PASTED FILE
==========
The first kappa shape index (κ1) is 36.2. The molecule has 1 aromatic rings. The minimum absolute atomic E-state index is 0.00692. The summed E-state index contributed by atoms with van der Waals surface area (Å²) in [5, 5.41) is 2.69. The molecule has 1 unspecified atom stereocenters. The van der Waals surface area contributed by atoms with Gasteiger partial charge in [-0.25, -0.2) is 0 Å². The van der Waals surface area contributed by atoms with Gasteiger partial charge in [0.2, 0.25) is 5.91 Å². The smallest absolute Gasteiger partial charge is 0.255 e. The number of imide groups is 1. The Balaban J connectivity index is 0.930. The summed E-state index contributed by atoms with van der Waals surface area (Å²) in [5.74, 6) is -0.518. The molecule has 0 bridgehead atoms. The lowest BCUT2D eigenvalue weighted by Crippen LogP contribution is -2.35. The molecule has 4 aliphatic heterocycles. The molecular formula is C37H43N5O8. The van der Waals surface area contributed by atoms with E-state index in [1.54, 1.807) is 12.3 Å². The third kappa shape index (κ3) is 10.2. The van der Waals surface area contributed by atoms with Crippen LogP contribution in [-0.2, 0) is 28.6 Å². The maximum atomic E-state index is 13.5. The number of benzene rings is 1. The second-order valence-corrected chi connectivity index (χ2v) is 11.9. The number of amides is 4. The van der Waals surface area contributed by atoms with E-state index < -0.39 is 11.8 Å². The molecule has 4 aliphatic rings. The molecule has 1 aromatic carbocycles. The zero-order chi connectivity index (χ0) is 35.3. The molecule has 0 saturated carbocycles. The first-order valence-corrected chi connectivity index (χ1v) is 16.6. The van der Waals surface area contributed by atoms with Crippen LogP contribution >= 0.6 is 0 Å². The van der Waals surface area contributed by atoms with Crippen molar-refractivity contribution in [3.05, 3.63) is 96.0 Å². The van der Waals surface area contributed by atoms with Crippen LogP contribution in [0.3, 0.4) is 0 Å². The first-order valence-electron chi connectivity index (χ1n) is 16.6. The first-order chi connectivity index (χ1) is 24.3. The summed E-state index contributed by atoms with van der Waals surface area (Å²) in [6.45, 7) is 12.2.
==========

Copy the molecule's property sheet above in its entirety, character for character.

The first kappa shape index (κ1) is 36.2. The molecule has 1 aromatic rings. The minimum absolute atomic E-state index is 0.00692. The summed E-state index contributed by atoms with van der Waals surface area (Å²) in [5, 5.41) is 2.69. The molecule has 1 unspecified atom stereocenters. The van der Waals surface area contributed by atoms with Gasteiger partial charge in [-0.25, -0.2) is 0 Å². The van der Waals surface area contributed by atoms with Gasteiger partial charge in [0.2, 0.25) is 5.91 Å². The smallest absolute Gasteiger partial charge is 0.255 e. The number of imide groups is 1. The Balaban J connectivity index is 0.930. The summed E-state index contributed by atoms with van der Waals surface area (Å²) in [5.74, 6) is -0.518. The molecule has 0 bridgehead atoms. The lowest BCUT2D eigenvalue weighted by Crippen LogP contribution is -2.35. The molecule has 4 aliphatic heterocycles. The molecular formula is C37H43N5O8. The van der Waals surface area contributed by atoms with E-state index in [1.54, 1.807) is 12.3 Å². The third kappa shape index (κ3) is 10.2. The van der Waals surface area contributed by atoms with Crippen LogP contribution in [-0.2, 0) is 28.6 Å². The maximum atomic E-state index is 13.5. The number of benzene rings is 1. The second-order valence-corrected chi connectivity index (χ2v) is 11.9. The number of amides is 4. The van der Waals surface area contributed by atoms with E-state index < -0.39 is 11.8 Å². The molecule has 4 aliphatic rings. The molecule has 1 aromatic carbocycles. The zero-order chi connectivity index (χ0) is 35.3. The molecule has 0 saturated carbocycles. The first-order valence-corrected chi connectivity index (χ1v) is 16.6. The van der Waals surface area contributed by atoms with Crippen LogP contribution >= 0.6 is 0 Å². The van der Waals surface area contributed by atoms with Crippen molar-refractivity contribution in [3.05, 3.63) is 96.0 Å². The van der Waals surface area contributed by atoms with Crippen LogP contribution in [0.3, 0.4) is 0 Å². The first-order valence-electron chi connectivity index (χ1n) is 16.6. The first-order chi connectivity index (χ1) is 24.3. The summed E-state index contributed by atoms with van der Waals surface area (Å²) in [6.45, 7) is 12.2.